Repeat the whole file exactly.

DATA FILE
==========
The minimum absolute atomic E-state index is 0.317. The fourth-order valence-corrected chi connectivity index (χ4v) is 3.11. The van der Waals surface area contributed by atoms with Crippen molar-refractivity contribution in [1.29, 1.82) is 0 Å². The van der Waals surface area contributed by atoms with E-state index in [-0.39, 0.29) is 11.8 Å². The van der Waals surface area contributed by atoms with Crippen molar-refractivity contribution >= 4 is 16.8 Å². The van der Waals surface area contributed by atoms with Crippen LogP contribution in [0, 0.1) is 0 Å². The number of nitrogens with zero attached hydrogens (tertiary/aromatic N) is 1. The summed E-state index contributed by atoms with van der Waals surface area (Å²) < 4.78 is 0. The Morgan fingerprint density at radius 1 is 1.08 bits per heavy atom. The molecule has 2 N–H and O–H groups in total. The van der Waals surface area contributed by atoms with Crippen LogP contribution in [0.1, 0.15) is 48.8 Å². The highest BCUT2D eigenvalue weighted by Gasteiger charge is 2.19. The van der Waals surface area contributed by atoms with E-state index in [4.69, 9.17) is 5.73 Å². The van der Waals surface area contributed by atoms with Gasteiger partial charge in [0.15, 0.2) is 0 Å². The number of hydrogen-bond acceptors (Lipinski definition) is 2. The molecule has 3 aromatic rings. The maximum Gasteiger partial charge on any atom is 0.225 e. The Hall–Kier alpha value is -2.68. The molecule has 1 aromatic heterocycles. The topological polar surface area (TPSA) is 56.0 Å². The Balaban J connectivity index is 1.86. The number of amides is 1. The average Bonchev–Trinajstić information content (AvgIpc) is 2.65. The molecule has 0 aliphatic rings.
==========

The minimum absolute atomic E-state index is 0.317. The fourth-order valence-corrected chi connectivity index (χ4v) is 3.11. The van der Waals surface area contributed by atoms with Crippen molar-refractivity contribution in [1.29, 1.82) is 0 Å². The van der Waals surface area contributed by atoms with E-state index in [-0.39, 0.29) is 11.8 Å². The van der Waals surface area contributed by atoms with Crippen molar-refractivity contribution >= 4 is 16.8 Å². The van der Waals surface area contributed by atoms with Crippen LogP contribution in [0, 0.1) is 0 Å². The number of nitrogens with zero attached hydrogens (tertiary/aromatic N) is 1. The summed E-state index contributed by atoms with van der Waals surface area (Å²) < 4.78 is 0. The Morgan fingerprint density at radius 1 is 1.08 bits per heavy atom. The molecule has 2 N–H and O–H groups in total. The van der Waals surface area contributed by atoms with Crippen LogP contribution in [0.1, 0.15) is 48.8 Å². The highest BCUT2D eigenvalue weighted by Gasteiger charge is 2.19. The van der Waals surface area contributed by atoms with E-state index in [4.69, 9.17) is 5.73 Å². The van der Waals surface area contributed by atoms with Gasteiger partial charge in [0.15, 0.2) is 0 Å². The number of hydrogen-bond acceptors (Lipinski definition) is 2. The molecule has 3 aromatic rings. The maximum Gasteiger partial charge on any atom is 0.225 e. The Hall–Kier alpha value is -2.68. The molecule has 1 aromatic heterocycles. The topological polar surface area (TPSA) is 56.0 Å². The Balaban J connectivity index is 1.86. The number of amides is 1. The average Bonchev–Trinajstić information content (AvgIpc) is 2.65. The molecule has 0 aliphatic rings.